Singer's Preface is dated 19 December 1819 and the volume apparantly was published on January 20.2 According to report, the Murray edition appeared on the same day (xcviii).
And in the footnote, Osborn added:
2 See Wright's detailed account of the publication and press notices, pp. 182-5, 250-1.
Osborn was referring to Austin Wright's book, Joseph Spence:  A Critical Biography, Chicago: University of Chicago Press, 1950.

 On page 184 of his biography of Spence, Wright wrote:
...the anecdotes of Joseph Spence appeared in two editions from separate manuscripts—and, according to D'Israeli, on the same day! 32

 And in the footnote, Wright added:
32 Quarterly Review, XXIII (1820), 401. The Times for January 20, 21, and 22 carried an advertisement of the Singer edition as being published "this day."
Here's the notice from The Times for  Jan 20, 1820.  The notices for the 21st and 22nd were identical to this one.



I find it interesting that a notice for the publication of the Malone edition of Spence's Anecdotes never appeared in any January 1820 issues of The Times.

But more interesting are the "Books Published This Day" notices of the publication of Spence's Anecdotes which appeared in some of the January issues of  The Literary Gazette!


Malone's edition of Spence's Anecdotes appeared in the "Books Published This Day" section of the January 1, 1820 issue of The Literary Gazette:




Both Malone's edition and Singer's edition appeared in the "Books Published This Day" section for the Jan 8, 1820 issue of The Literary Gazette:




Singer's edition of Spence's Anecdotes appeared by itself in the Jan 15 issue.  And the notice was repeated in the Jan 22 issue:





Both editions of Spence's Anecdotes may have been published on the same day. But I believe that day was not January 20, 1820.  They were published earlier that month.   On what date(s) were they published?  I will leave that to the scholars to determine.


Both editions of Spence's Anecdotes were reviewed in The Literary Gazette; the Malone edition on Jan 8, 1820, and the Singer edition on Jan 15, 1820. Neither edition received a raving review.  According to the reviewer, Malone's edition was "carelessly done."  And the Singer edition contained  "a great deal that might have advantageously been omitted."





Finally, here's one last bit of information from Osborn, and this concerns the identity of the person who wrote the six-page Advertisement for Malone's edition of Spence's Anecdotes.  Osborn believed it was written by the very person who was in possession of Malone's Manuscript: James Boswell the Younger.  Osborn believed the "style and tone of it" said "Boswell."  Osborn added, "Perhaps some day some substantiating evidence may come to the surface."

If this blog post has piqued your interest in Spence's Anecdotes,  you will want to read Osborn's book: Observations, Anecdotes, and Characters of Books and Men.  Osborn's edition contains, by his count, 1,648 anecdotes—500 more anecdotes than what appeared in Singer's edition.  What's more, Osborn covers the various manuscript sources and their locations.  Most of Spence's Papers and manuscripts are in the Osborn Collection at Yale University.  Malone's manuscript is in the Folger Library.  MS. B?  Who knows?  According to Osborn, it was last seen in 1858.  Has it resurfaced since Osborn's book was published in 1966?  Good question!  I would like to know!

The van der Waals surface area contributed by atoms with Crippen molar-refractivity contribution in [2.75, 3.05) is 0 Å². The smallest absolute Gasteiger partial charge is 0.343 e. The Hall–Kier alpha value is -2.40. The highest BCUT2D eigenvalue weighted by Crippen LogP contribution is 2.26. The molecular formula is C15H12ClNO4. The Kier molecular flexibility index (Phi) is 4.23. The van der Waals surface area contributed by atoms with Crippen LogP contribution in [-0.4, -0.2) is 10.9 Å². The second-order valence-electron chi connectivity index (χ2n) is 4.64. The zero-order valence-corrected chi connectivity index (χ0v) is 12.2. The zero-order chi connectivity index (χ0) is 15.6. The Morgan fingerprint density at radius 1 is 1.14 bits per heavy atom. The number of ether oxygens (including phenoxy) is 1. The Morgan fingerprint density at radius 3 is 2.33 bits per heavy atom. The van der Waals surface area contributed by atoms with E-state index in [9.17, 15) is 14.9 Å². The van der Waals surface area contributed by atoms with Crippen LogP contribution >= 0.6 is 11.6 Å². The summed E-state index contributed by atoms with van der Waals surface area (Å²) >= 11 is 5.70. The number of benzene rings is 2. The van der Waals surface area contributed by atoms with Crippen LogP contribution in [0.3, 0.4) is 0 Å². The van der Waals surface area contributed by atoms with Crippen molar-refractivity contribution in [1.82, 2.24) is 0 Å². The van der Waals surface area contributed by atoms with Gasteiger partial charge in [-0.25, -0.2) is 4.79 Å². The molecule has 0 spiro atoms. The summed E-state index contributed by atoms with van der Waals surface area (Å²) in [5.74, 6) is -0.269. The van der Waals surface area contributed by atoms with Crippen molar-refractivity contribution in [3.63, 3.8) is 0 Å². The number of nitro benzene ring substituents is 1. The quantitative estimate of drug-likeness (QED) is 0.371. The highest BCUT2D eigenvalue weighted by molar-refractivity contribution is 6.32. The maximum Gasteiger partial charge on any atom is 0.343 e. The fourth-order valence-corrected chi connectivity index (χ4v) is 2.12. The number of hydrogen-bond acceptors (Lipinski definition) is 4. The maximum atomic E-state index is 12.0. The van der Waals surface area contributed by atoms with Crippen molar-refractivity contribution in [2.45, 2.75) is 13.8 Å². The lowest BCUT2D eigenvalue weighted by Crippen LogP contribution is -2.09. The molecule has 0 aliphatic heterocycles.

Monday, February 15, 2016

A Letter
From an Illustrious Shakespearean Scholar To a Moderate Autograph Collector



For My Sentimental Library Collection,  I want to have books by and about authors I like, books they formerly owned, catalogues of their libraries, bookplates if they had them, and autograph letters either to or from them.  And recently, Randy Thern of Signatures In Time, had on offer an autograph letter that I just had to have for My Sentimental Library Collection:






If the above specimen of J. O. Halliwell-Phillipps's handwriting is too hard to read, I deciphered it for you:


—————————————————————————


llustrious Shakespearean scholar

                                                                         Hollingbury Copse
                                                                                                        Brighton


                                                                                              9 Oct. 1888


Dear Ch. Aldrich

              You would have been as welcome as flowers in May to any of my MSS. of my books, but I never keep such things (except a few drafts of my outlines that happen to be in bound vols. with other things I cannot be spared).  I have not a single leaf of any other draft.  Those of my notes on Hamlet have been consigned to the waste-paper basket years & years ago.  And I have a special objection to being photographed.  My wife got me to have it done some time ago but only on condition of a very few copies being taken & those for members of the family.